Overlooked History-makers

America’s history is as rich and diverse as the people who have built and inhabited its vast landscape. So too is the material culture they created, which reminds us of our ancestors and their connections to other cultures. In honoring those traditions, each August we celebrate the artisans who study the craftsmanship of our forebears and add their artistic sensibilities and skills to achieve something distinctly new.

This year we showcase some of the work chosen for the Directory of Traditional American Crafts at the 1736 Henry Antes House in eastern Pennsylvania. A National Historic Landmark, the restored house is a pristine example of early Germanic architecture, virtually unaltered through more than two centuries of family living.

A group of dedicated preservationists and folk life researchers—who eventually coalesced as the Goschenhoppen Historians—studied the house in its cultural context as well as the importance of its designer, Henry Antes, who worked to spread the tenets of the Moravian faith.

The sparsely furnished house provided an unusual but compelling backdrop for works that might have been owned by subsequent generations of such a prosperous family. The site also welcomes visitors in August for the Goschenhoppen Folk Festival, staffed by hundreds of volunteers who share the authentic folk ways and life skills of the area’s German settlers.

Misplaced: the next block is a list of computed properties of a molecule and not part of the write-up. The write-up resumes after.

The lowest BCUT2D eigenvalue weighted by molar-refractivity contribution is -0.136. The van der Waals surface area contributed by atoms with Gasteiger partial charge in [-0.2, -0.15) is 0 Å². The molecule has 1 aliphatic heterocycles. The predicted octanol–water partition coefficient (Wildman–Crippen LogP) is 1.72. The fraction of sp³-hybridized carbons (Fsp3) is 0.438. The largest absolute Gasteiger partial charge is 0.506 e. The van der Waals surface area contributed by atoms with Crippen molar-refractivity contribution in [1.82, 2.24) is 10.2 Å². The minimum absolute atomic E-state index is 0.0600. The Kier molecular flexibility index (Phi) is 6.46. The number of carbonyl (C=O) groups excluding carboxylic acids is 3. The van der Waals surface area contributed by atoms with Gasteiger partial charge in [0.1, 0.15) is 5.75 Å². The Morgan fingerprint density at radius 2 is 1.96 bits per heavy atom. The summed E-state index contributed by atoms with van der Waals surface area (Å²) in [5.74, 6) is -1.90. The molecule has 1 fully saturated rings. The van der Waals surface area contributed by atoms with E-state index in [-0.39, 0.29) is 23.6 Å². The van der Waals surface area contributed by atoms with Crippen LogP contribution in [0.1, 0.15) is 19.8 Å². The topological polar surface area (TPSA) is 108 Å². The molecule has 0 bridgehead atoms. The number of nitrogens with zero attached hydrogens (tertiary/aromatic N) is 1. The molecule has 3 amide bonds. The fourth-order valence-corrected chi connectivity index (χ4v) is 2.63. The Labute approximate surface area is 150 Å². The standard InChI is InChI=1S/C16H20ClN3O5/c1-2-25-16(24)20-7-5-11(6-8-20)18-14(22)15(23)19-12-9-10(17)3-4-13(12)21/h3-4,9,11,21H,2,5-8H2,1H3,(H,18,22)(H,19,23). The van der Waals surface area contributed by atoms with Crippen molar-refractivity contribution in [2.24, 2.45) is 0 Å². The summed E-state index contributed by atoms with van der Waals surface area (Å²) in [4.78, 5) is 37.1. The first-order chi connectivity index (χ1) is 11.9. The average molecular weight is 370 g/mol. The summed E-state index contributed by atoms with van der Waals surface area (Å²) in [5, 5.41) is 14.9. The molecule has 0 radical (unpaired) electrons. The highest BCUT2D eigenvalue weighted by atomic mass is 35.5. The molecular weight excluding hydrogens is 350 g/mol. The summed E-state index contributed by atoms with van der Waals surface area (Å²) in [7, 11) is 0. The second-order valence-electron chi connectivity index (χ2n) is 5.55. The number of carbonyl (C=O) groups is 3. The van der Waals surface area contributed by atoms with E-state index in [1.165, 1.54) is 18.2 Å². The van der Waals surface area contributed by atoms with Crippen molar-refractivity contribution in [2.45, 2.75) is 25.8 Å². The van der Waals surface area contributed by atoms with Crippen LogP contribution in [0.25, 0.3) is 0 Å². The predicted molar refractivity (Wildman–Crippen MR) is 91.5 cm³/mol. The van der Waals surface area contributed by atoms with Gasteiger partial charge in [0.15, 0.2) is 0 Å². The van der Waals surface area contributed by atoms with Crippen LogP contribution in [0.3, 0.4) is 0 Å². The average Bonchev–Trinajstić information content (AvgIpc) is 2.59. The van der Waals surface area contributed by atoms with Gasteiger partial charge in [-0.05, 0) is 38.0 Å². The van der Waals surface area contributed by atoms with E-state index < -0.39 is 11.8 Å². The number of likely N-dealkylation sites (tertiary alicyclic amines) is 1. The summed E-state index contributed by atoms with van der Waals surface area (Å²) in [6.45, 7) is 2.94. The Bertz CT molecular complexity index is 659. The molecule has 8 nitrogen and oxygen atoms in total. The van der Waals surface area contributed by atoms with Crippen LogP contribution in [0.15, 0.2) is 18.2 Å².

This issue also looks at another restoration farther south. Although they had hoped to live indefinitely at the historic farm they restored in Virginia years ago, Max and Carol Sempowski found it prudent to move closer to family. Their “new” farm in Maryland, built in 1792, offered a compromise location between Virginia and Pennsylvania and the solidity of stone walls that Carol preferred. Best of all, their lifelong collection of antiques suited this farm too—and they can still raise sheep.

Well into the 1800s, our ancestors had only letters as a means of doing business or keeping in touch with distant family. We trace the early origins of the postal service, which relied on everything from transatlantic ships to post riders to deliver mail across a continent with conflicting sovereigns and few passable roads.

Named Postmaster General by both the British Crown and later the American Congress, Benjamin Franklin brought order to the postal system. Interestingly, stamps didn’t become mandatory until 1855, leaving the post office responsible for all costs associated with transporting and delivering letters, even if the recipient couldn’t be located or refused to receive the letter, or the letter was lost through theft or natural disaster.

Franklin also makes an appearance in our story about the development and eventual restoration of Philadelphia’s Fairmount Water Works, the first steam-powered water works installed in the world. Most historians credit the ingenuity of Frederick Graff, architect Benjamin Latrobe’s engineering protégé, for designing and building the original water works along the Schuylkill River and for adding landscape plantings that turned the site overlooking the city into both an engineering marvel and a pleasure garden open to all.

For nearly a century, the water works (which later reverted to more efficient, less expensive water power) provided relatively clean drinking water to residents of the rapidly growing city. By the early 1900s, the works had succumbed to a lack of understanding of waterborne diseases and the river’s growing pollution. But in the 19th Century, Fairmount was the place for travelers from across the world to visit.

It is still worth seeing, with the restoration of part of Graff’s original architectural and mechanical works, still set within an expansive park. Preserving such attachments to our past helps inspire—and ideally guide—future improvements for the benefit of all.

Jeanmarie Andrews

Executive Editor

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